Studying the Effects of Sea Star Wasting (July 7, 2015)

An Ochre sea star found at Otter Rock Marine Reserve with wasting syndromeSea star wasting syndrome is a mysterious disease that has had a large effect on many sea star species along the west coast of the United States. This disease causes lesions and decaying of the sea star body, ultimately resulting in death. Many species of sea stars in both intertidal and subtidal areas off of the Oregon Coast are dying due to a recent disease outbreak. Because of an increase in disease, the Oregon Department of Fish and Wildlife is helping to monitor rocky intertidal and subtidal areas starting this summer. On July 2nd, a team from ODFW’s Marine Reserves Program went out to Otter Rock Marine Reserve and completed two different surveys on the density and disease severity of sea stars in the area. The same surveys were completed at Cascade Head Marine Reserve on July 6th. This effort will help to monitor the long term effects on sea star species and to understand the distribution of the disease along the Oregon coast.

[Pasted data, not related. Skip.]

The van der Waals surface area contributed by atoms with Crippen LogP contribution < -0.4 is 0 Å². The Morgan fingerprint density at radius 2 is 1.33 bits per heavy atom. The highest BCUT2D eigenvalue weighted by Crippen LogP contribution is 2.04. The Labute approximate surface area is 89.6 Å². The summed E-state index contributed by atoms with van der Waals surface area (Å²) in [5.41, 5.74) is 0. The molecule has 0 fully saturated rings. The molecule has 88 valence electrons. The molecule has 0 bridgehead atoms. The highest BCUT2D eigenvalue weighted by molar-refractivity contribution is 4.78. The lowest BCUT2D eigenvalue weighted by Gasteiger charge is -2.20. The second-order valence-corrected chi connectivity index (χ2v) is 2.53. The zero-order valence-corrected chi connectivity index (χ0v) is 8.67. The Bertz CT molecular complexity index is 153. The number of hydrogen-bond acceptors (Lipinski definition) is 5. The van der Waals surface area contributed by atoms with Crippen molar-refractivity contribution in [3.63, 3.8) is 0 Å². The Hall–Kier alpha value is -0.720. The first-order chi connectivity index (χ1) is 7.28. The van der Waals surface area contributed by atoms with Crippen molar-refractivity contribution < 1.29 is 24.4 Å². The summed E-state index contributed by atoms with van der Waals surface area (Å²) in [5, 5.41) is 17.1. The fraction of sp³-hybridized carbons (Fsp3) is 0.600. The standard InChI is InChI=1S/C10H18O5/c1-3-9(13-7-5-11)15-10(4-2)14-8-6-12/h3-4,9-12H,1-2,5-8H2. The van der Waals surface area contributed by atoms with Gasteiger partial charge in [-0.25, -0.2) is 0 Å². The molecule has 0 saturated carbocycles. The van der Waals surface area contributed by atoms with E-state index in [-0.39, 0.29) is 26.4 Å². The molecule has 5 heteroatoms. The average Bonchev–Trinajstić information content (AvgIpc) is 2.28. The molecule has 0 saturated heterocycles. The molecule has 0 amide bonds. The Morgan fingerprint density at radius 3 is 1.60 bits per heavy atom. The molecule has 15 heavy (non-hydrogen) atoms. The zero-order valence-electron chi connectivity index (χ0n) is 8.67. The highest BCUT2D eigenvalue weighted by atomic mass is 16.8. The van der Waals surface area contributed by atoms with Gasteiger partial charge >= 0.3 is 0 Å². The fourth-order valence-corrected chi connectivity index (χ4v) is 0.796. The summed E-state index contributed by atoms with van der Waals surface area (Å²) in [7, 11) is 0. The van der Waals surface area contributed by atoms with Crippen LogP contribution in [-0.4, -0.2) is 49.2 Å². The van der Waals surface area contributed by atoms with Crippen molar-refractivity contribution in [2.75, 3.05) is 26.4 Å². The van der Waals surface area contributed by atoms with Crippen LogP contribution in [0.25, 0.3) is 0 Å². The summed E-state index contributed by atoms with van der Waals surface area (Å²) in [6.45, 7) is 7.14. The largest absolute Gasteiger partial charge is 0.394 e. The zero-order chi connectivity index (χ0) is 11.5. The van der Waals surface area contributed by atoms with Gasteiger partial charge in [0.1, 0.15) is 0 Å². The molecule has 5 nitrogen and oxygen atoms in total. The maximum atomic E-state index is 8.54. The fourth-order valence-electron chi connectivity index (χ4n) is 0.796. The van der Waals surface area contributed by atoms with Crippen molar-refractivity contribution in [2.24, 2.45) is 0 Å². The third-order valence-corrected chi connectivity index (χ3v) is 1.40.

To find out more about sea star wasting syndrome, visit:

ODFW intern Sara Reese measuring a sea star found at Otter Rock Marine Reserve



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